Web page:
American Indian community leader and provider views of needs and barriers to mammography

Christine M. Daley, Melissa Filippi, Aimee S. James, Maria Weir, Stacy Braiuca, Baljit Kaur, Won S. Choi, K. Allen Greiner

Research output: Contribution to journalArticlepeer-review

25 Scopus citations


Breast cancer incidence is rising and mortality is disproportionately high among American Indians and Alaska Natives, yet screening rates remain low. Using community-based participatory research, we conducted interviews with community leaders (n = 13) and providers from the Indian Health Service, tribal clinics, and urban safety-net clinics (n = 17). Participants in both groups identified similar needs, including culturally-appropriate mammography education, use of Native elders as patient navigators, and an emphasis on preventive care. Pertinent barriers included culturally-specific issues (e.g., historic mistrust and gender roles), cost, transportation, and fear of mammography and potential results. The results reflect the struggles of promoting mammography across diverse populations.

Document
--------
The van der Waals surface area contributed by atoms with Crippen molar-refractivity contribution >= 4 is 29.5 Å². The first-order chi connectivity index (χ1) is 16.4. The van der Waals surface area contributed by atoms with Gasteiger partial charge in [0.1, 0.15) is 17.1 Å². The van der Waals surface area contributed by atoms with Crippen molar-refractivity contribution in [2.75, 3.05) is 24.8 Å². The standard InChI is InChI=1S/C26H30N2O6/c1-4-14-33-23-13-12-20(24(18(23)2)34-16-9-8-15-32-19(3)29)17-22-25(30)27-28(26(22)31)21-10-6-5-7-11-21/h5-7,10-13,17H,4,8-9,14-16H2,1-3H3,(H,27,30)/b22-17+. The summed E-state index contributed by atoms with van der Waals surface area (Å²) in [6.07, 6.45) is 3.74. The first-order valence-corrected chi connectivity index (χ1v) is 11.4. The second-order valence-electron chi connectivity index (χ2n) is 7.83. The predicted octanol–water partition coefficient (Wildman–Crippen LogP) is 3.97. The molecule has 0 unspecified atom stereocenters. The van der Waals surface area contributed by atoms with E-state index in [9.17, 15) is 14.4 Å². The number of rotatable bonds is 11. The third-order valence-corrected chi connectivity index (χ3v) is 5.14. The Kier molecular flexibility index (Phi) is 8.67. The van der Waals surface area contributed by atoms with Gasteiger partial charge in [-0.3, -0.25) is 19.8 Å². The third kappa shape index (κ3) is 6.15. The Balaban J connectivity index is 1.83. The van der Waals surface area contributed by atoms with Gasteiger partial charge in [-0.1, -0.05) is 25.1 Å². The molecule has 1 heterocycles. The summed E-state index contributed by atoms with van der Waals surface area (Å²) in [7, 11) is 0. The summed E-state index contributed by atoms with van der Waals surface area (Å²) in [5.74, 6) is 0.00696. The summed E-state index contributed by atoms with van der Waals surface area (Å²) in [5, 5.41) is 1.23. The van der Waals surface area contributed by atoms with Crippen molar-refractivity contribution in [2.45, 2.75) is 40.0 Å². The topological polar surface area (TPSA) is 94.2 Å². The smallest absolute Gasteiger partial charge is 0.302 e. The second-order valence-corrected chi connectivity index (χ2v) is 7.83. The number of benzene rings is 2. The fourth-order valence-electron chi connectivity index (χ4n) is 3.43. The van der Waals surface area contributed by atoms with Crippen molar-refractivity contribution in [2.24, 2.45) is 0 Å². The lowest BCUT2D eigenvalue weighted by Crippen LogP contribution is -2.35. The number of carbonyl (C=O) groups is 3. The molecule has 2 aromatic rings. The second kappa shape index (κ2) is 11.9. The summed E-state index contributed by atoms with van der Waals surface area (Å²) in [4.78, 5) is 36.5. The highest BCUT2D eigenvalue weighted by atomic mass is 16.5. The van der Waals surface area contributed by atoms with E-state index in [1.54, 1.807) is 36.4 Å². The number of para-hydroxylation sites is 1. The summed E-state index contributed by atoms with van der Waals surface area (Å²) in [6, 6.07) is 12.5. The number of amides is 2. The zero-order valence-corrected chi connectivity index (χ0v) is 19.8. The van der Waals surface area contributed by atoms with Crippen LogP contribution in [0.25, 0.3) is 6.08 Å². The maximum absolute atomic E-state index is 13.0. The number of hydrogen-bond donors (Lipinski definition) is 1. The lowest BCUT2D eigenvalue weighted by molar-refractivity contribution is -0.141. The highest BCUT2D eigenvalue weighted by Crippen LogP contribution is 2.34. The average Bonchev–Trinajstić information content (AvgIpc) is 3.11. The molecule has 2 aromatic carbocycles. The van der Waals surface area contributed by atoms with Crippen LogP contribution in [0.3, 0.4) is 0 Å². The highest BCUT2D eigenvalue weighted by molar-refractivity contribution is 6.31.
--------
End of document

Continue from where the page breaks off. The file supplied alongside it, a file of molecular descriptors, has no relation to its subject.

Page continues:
Original languageEnglish
Pages (from-to)307-315
Number of pages9
JournalJournal of Community Health
Issue number2
StatePublished - Apr 2012


  • American Indian
  • Barriers to care
  • Breast cancer
  • Community-based participatory research
  • Mammography


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